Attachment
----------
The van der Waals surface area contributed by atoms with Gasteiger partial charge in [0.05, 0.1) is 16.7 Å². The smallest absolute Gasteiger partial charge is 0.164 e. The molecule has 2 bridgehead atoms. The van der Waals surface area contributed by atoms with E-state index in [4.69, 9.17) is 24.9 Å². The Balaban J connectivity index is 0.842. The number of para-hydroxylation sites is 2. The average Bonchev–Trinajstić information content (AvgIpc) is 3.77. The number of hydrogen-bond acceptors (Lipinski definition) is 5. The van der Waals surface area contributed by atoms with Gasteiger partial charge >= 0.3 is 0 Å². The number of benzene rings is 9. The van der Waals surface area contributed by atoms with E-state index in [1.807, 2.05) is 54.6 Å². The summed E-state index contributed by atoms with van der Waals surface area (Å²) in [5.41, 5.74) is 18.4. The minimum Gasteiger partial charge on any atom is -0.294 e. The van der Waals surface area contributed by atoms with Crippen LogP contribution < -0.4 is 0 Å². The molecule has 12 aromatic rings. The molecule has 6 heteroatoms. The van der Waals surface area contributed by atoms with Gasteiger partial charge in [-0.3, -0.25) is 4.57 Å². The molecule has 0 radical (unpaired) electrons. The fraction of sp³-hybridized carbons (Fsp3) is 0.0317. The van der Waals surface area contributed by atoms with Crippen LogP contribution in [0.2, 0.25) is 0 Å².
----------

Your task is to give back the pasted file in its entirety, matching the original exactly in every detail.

The van der Waals surface area contributed by atoms with Gasteiger partial charge in [0.05, 0.1) is 16.7 Å². The smallest absolute Gasteiger partial charge is 0.164 e. The molecule has 2 bridgehead atoms. The van der Waals surface area contributed by atoms with E-state index in [4.69, 9.17) is 24.9 Å². The Balaban J connectivity index is 0.842. The number of para-hydroxylation sites is 2. The average Bonchev–Trinajstić information content (AvgIpc) is 3.77. The number of hydrogen-bond acceptors (Lipinski definition) is 5. The van der Waals surface area contributed by atoms with Gasteiger partial charge >= 0.3 is 0 Å². The number of benzene rings is 9. The van der Waals surface area contributed by atoms with E-state index in [1.807, 2.05) is 54.6 Å². The summed E-state index contributed by atoms with van der Waals surface area (Å²) in [5.41, 5.74) is 18.4. The minimum Gasteiger partial charge on any atom is -0.294 e. The van der Waals surface area contributed by atoms with Crippen LogP contribution < -0.4 is 0 Å². The molecule has 12 aromatic rings. The molecule has 6 heteroatoms. The van der Waals surface area contributed by atoms with Gasteiger partial charge in [-0.3, -0.25) is 4.57 Å². The molecule has 0 radical (unpaired) electrons. The fraction of sp³-hybridized carbons (Fsp3) is 0.0317. The van der Waals surface area contributed by atoms with Crippen LogP contribution in [0.2, 0.25) is 0 Å².